dispatch

Empowering political allies in the fight against cervical cancer

21 May 2014
Organised cervical cancer screening programmes can result in signficiant decreases in both incidence and mortality of the disease. Photo: Nezih Tavlas

BRUSSELS – Cervical cancer rates are high in Europe and Central Asia, where some 32,000 women die each year from the disease and around 60,000 new cases are reported annually. But with 80 per cent of cases preventable if the right policies and programmes are in place, elected officials can play an important role in saving women’s lives.

A new publication created by the European Parliamentary Forum on Population and Development (EPF), with support from UNFPA’s Eastern Europe and Central Asia Regional Office, offers resources for parliamentarians who are willing to work on legislation and initiatives aimed at reducing the incidence of cervical cancer in their countries.

The manual, “The Role of Parliamentarians in Cervical Cancer Prevention”, contains advice on practical steps parliamentarians can take in advocating for legislation and policies which will improve cervical cancer detection. It also includes an overview of the different models of screening programmes as well as two case studies, on Ireland and Georgia. In Georgia, UNFPA successfully advocated for a new focus on prevention and early detection of cervical cancer; screening programmes co-funded by UNFPA and the government reach more than 30,000 women a year and demand for such services is on the rise thanks to a public education campaign.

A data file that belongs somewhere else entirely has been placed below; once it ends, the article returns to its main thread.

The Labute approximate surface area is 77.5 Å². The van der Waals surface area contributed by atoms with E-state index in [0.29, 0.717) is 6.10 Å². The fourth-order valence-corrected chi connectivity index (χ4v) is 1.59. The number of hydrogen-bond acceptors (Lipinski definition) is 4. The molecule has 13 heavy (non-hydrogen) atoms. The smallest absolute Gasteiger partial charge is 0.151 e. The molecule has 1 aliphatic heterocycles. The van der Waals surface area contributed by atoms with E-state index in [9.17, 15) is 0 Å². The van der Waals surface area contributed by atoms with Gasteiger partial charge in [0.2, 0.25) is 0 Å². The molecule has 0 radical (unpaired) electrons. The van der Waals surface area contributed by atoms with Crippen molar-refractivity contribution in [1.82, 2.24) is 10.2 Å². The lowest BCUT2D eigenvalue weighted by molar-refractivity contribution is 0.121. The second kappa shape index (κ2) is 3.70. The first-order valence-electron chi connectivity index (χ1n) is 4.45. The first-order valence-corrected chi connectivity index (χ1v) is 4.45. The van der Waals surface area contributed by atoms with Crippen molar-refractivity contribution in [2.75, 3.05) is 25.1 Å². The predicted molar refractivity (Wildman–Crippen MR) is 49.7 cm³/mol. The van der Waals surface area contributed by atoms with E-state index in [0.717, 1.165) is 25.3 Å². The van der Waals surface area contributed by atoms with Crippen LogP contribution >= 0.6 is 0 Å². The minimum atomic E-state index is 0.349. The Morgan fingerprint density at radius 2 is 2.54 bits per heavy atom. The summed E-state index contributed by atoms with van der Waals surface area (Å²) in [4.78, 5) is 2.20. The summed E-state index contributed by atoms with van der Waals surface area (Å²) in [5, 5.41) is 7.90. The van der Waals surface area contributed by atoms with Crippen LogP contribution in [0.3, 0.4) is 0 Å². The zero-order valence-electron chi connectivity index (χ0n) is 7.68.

Stepping up prevention has far-reaching benefits, in particular for young people. The cervical cancer epidemic affects mostly young women, many of whom are in the process of starting families and building their careers. In many places, cancer treatment is extremely costly, leading to the impoverishment of entire families. Central and Eastern Europe is particularly affected: women in that part of the region are 10 times more likely to die of cervical cancer than those in Western Europe.

Members of parliament are uniquely positioned to influence the shape and content of their countries’ public health agendas. They can lead the development of relevant legislation and policies, and monitor implementation; ensure oversight, accountability, transparency and good governance; make the voice of affected citizens heard; and define the fiscal and budgetary regimes needed to mobilise sufficient resources. UNFPA and EPF, a Brussels-based parliamentary network that focuses on improving sexual and reproductive health and rights, began their joint work on cervical cancer prevention with a November 2012 meeting on the topic for parliamentarians; the new manual offers further guidance.

At the publication’s launch last week, EPF Secretary Neil Datta expressed the organisation’s hope that the manual “will help members of parliament in the region to initiate, or intensify, work on advocating for and enacting effective cervical cancer prevention legislation and policies, thus contributing to long-term changes in the region’s public health landscape”.